The morning began like most September mornings in the Rockies. The sky was clear and radiant Colorado-blue. Visibility: 200 miles-plus. The crisp dawn air promised autumn’s coming golden days. But before long, a powerful wind rose up and gusts washed the landscape like waves. They reminded me of the bands of wind and streaming clouds that forerun a coming hurricane.
This was a premonition that something big was about to happen.
By mid-morning a wisp, then a plume, then a roiling wall of smoke and ash rose into the sky over the canyons that snake up from west Boulder. In Fourmile Canyon near the historic mining town of Gold Hill, a spark had ignited and it grew into a flash flood of flames washing over pine ridges and homes, scarifying the montane landscape — the way a hurricane rakes a coastline.
Late in the afternoon the winds died back, like the lull in a hurricane’s eye. One hundred firefighters manned the lines and a fleet of air tankers dropped slurry to slow the flames racing up the canyon. It reminded me of the convoy of troops, trucks, and bulldozers that roll on to beaches and pick up shattered oceanfront homes after a hurricane passes.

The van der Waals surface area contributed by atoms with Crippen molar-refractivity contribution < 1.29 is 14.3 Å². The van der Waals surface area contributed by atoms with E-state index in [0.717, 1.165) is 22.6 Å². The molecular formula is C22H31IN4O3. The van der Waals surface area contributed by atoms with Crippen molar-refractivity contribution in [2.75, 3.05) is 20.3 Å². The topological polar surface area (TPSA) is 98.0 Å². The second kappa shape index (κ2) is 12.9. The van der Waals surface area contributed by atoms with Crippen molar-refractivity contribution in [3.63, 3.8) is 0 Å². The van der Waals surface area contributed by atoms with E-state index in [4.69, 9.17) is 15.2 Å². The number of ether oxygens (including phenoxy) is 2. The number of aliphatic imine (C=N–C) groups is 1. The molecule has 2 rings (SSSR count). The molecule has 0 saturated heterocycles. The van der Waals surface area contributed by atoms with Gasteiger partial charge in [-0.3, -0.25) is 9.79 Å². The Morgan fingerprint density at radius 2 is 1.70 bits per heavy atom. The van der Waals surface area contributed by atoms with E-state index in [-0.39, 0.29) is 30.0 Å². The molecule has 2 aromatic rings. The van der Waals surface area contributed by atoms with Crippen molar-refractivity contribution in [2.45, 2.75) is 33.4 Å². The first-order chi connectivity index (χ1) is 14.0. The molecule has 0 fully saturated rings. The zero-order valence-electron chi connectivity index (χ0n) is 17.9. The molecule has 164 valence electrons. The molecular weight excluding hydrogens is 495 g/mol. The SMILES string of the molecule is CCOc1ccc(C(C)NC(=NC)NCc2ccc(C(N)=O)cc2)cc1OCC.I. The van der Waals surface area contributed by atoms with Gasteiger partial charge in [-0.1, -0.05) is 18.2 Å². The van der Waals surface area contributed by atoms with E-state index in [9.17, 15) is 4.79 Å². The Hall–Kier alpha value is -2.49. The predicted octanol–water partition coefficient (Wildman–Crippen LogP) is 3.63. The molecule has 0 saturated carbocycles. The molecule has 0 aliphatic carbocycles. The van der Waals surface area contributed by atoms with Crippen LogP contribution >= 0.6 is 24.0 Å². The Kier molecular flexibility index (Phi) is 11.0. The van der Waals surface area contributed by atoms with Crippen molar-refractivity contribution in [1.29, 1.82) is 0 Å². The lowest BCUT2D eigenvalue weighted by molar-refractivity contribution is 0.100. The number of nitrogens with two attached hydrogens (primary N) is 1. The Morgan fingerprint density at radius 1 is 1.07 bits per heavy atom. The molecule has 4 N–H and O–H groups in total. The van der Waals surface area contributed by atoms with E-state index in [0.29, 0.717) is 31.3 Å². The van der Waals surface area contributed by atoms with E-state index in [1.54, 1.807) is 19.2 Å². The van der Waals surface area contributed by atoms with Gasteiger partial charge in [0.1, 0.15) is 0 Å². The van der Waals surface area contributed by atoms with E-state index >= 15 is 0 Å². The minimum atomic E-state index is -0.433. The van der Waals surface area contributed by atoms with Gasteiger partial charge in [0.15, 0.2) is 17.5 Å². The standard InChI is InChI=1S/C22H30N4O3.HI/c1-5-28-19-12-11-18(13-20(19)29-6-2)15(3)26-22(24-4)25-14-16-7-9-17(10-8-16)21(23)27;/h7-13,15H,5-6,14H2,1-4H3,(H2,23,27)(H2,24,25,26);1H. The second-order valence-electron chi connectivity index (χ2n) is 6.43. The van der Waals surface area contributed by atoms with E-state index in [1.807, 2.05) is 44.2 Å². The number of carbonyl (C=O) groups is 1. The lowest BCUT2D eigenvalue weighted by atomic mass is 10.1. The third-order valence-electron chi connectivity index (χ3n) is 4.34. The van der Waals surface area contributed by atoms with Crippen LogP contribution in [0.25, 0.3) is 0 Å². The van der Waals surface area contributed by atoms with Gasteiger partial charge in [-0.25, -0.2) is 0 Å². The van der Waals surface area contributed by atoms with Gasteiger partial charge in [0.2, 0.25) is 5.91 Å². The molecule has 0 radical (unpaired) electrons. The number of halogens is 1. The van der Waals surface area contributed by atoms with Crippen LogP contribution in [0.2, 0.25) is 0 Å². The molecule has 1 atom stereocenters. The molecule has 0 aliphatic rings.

Firestorm or water storm, the outcome is eerily similar. When residents return to a natural disaster scene, they will either find destruction or give thanks to be spared one more time.
To paraphrase Thomas a-Kempis: Man proposes but Nature disposes. There will always be something to drive home the power of nature: fire, tropical storms, earthquakes, floods, droughts, shifting soil, even weeds in your flower bed. It’s not a question of if we will experience the power, but when.
We can help ourselves by living as sustainably as possible with nature. From the mountains to the coast, the first decision in sustainable living is choosing where it is safe to live.